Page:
During the glide, the body is at the smallest angle-of-attack, the neck is aligned with the swimming direction, and the feet are trailing behind the body. At this posture, the bird can optimally use its momentum to keep moving at relatively low drag. During propulsion (stroke and recovery), the tilt of the body is increased and the feet are moved from their posterior position under the tail. This results in an increase in the drag coefficient, and thus the drag of active swimming is higher than during gliding. The duration of the paddling cycle is determined by the length of the glide stage. When paddling frequency increases, propulsion occupies a more significant portion of the paddling cycle (Fig. 4B) and this affects the drag of the bird. Therefore, the ability to calculate a drag coefficient for each stage of the swimming cycles, using simple kinematics, allows the more accurate calculation of the drag during swimming for a wide range of paddling cycles that combine glides and propulsion.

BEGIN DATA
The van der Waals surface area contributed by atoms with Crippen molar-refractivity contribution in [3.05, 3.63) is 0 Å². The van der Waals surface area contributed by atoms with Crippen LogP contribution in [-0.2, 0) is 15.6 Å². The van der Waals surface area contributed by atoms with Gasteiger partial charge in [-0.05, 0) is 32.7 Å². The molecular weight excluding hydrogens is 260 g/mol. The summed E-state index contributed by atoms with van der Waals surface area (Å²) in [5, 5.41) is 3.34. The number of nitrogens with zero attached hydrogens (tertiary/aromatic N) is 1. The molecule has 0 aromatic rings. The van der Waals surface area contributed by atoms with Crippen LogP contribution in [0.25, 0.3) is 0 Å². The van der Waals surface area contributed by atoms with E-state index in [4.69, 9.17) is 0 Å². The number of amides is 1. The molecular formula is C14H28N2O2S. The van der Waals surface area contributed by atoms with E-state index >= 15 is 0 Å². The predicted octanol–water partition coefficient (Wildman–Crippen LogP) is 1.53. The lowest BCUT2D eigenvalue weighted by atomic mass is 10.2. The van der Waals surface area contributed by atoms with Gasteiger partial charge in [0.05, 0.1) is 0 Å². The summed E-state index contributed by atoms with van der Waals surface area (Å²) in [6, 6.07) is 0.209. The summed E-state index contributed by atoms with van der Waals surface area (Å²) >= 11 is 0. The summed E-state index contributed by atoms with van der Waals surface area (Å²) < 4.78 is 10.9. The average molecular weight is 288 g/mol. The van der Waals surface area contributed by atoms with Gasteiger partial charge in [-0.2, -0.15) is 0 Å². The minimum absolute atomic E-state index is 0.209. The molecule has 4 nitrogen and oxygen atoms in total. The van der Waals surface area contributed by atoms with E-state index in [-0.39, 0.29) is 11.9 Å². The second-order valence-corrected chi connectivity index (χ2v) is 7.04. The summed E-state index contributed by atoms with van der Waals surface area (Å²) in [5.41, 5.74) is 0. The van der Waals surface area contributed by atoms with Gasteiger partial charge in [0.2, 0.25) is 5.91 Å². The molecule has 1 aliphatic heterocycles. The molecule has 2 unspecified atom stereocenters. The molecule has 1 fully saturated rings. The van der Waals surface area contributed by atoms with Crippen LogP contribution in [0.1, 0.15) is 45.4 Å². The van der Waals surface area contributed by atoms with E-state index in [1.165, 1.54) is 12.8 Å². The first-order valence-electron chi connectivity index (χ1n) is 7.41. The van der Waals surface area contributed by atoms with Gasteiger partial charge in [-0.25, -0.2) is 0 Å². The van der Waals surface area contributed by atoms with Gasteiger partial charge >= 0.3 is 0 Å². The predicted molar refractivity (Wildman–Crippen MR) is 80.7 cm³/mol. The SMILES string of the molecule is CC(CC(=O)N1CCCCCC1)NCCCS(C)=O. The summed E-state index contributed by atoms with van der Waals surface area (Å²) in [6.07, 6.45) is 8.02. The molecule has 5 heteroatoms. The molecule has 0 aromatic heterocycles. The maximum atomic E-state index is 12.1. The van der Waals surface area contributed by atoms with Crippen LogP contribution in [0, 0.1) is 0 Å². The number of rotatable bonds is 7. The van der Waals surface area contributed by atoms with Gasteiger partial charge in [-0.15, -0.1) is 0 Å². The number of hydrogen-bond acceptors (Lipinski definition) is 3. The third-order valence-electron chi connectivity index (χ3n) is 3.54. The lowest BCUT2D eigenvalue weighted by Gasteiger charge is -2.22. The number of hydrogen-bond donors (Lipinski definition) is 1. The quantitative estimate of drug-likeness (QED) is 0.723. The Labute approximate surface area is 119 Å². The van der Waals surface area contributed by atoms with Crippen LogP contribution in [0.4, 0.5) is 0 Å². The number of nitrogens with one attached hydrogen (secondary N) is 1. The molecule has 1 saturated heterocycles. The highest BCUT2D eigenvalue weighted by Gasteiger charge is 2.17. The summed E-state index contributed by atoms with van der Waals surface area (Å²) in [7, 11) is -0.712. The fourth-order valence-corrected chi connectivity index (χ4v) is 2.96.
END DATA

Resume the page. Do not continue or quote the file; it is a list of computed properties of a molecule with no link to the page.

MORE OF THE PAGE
While the drag coefficient for the glide stage was lower than the drag coefficient for the recovery and stroke stages, its value was affected by the need to counter buoyancy. Cormorants are positively buoyant and use hydrodynamic lift to counter their tendency to float while swimming underwater (Ribak et al., 2004). The magnitude of the lift force is dependent on swimming speed and on the angle-of-attack of the body. We show here that the birds that were swimming slower had higher drag coefficients for the glide stage. This is because the slower birds tilted their body at a larger angle-of-attack to compensate for the reduced speed and achieve sufficient lift to counter their buoyancy. This tilt increased their drag coefficient, as evident from the significant correlation between Cd,glide and the tilt of the body. Thus, the actual drag encountered by cormorants swimming at shallow depths is greatly affected by the need to counter buoyancy. Buoyancy is considered the primary mechanical constraint of diving water birds, but this constraint is depth-dependent (Wilson et al., 1992; Lovvorn and Jones, 1991). Here we show that although the birds have managed to cope with the mechanical constraint of buoyancy during shallow submerged swimming, there exists an energetic trade-off in which the birds are required either to swim faster or swim at a larger angle-of-attack, increasing the drag in either case and thus making shallow foraging more costly.